A teacher lives a lonely life, all the while struggling over his son's custody. His life slowly gets better as he finds love and receives good news from his son, but his new luck is about to be brutally shattered by an innocent little lie.
Thomas Bo Larsen,
A married couple are faced with a difficult decision - to improve the life of their child by moving to another country or to stay in Iran and look after a deteriorating parent who has Alzheimer's disease.
Uxbal, single father of two children, finds his life in chaos as he is forced to deal with his life in order to escape the heat of crime in underground Barcelona, to break with the love for the divorced, manic depressive, abusive mother of his children and to regain spiritual insight in his life as he is diagnosed with terminal cancer. Written by
Javier Bardem's haunting performance is the true ''beauty'' of Biutiful.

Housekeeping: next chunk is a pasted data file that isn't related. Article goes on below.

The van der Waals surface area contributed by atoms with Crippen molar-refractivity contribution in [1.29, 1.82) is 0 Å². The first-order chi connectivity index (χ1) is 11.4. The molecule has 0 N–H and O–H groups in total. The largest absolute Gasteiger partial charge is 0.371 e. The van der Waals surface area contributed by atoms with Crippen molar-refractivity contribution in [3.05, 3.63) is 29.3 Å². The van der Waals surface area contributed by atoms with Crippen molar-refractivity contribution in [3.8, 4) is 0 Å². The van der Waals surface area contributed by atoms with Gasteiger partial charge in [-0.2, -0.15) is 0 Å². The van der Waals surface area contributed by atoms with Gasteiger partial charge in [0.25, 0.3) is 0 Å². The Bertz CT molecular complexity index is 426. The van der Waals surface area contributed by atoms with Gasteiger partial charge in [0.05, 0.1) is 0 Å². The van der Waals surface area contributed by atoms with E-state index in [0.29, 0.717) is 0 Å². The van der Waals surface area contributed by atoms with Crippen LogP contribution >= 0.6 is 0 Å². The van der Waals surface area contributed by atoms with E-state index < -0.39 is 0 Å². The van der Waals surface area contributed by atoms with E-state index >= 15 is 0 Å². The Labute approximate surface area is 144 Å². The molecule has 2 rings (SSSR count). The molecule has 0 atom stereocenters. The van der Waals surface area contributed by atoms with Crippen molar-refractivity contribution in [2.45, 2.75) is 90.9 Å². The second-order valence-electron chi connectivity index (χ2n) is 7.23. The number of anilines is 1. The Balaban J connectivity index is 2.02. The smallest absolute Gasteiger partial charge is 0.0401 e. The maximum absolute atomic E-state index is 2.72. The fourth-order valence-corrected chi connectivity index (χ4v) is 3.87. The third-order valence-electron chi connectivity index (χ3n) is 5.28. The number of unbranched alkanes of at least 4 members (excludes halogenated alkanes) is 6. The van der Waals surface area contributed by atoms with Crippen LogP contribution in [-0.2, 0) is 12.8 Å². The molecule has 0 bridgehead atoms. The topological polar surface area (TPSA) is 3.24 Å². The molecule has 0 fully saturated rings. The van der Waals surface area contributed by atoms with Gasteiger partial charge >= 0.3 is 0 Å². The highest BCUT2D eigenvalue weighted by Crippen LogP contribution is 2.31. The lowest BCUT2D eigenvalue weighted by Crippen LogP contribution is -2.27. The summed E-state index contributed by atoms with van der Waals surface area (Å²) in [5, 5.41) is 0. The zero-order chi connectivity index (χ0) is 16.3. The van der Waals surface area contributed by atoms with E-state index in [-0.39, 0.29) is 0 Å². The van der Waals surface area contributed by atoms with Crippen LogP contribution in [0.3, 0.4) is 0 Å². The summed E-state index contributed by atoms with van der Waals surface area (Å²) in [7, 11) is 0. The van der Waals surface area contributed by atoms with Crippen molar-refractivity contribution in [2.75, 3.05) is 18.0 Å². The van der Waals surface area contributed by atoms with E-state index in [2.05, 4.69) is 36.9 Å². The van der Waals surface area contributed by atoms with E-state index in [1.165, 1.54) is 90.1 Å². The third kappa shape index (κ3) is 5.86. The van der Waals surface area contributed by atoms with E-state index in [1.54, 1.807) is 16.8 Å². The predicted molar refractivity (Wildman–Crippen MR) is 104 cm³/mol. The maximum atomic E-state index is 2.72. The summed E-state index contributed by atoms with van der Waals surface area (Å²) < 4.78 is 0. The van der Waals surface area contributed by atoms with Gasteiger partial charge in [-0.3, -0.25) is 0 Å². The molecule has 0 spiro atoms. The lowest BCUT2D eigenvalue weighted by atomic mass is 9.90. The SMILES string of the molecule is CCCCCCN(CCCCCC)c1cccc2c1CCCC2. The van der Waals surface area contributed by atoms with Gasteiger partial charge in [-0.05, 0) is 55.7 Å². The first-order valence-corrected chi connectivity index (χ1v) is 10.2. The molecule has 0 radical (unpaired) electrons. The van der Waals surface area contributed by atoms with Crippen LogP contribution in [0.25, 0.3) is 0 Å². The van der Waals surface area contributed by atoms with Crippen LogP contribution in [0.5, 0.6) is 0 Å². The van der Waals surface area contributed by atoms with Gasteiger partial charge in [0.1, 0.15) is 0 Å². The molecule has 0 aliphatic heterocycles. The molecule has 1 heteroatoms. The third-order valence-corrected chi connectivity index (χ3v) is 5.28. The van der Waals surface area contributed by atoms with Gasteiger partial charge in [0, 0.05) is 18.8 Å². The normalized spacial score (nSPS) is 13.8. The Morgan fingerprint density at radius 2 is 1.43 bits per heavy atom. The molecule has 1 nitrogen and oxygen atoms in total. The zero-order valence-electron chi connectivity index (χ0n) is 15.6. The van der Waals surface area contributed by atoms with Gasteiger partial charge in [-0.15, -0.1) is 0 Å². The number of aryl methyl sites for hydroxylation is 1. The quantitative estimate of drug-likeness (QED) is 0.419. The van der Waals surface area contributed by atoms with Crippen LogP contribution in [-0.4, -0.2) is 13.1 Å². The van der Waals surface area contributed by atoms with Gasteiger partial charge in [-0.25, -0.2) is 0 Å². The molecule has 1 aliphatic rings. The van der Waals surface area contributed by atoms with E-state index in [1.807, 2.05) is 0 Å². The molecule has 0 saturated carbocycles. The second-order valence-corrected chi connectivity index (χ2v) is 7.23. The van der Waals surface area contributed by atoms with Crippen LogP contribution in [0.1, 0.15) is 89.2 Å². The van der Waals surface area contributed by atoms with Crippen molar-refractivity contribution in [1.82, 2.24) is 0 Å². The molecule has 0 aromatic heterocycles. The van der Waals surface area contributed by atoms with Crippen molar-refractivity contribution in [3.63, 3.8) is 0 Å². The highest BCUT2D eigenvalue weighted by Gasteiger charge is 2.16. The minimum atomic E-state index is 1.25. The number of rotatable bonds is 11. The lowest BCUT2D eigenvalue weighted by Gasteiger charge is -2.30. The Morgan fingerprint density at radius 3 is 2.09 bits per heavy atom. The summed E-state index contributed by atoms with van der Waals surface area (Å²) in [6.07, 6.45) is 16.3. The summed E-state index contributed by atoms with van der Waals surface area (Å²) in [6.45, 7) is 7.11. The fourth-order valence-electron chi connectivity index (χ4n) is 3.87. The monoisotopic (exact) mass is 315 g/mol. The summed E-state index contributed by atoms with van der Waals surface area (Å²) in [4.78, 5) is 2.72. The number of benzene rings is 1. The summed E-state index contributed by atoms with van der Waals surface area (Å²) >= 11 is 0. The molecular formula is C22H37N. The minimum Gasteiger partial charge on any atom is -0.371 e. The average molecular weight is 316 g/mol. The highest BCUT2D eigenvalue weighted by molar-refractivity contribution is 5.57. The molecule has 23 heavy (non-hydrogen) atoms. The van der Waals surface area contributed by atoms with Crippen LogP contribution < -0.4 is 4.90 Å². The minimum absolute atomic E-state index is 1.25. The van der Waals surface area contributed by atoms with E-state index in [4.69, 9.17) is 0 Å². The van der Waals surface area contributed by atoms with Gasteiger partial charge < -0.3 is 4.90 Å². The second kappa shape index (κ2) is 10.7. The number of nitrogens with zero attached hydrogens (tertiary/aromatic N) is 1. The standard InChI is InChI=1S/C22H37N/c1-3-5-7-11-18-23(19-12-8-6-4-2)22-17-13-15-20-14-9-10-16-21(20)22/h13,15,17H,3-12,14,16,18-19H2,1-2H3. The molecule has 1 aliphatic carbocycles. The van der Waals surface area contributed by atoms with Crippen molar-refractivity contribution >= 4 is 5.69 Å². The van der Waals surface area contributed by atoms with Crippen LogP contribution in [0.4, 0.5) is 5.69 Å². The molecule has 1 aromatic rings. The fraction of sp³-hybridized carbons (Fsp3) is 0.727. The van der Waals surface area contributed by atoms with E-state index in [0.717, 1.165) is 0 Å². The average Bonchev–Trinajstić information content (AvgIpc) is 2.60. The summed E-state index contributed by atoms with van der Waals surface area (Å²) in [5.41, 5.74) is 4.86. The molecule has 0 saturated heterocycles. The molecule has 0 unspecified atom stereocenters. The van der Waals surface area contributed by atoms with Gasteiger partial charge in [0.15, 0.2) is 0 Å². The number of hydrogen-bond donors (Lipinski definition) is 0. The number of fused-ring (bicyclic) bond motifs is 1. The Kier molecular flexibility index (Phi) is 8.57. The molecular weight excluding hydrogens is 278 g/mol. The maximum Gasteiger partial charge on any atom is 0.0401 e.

First of all this wasn't Iñárritu's best movie so far, and frankly if it wasn't for Bardem this movie wouldn't have gotten the recognition and the ''buzz'' it acquired. It's a bleak film, uncompromising, unsentimental, but humane and real, which affirms that idea that redemption is possible for anyone. Every moment is thoughtful and compelling. There's no Hollywood glitz here, no whitewashing or wishful thinking. Despite the dark, depressed subject matter of the movie, it relayed important messages such as love of family, parental responsibilities, and forgiveness. The director had too many ideas but overall Bardem is the one who is carrying the movie on his shoulders and giving the performance of his career.
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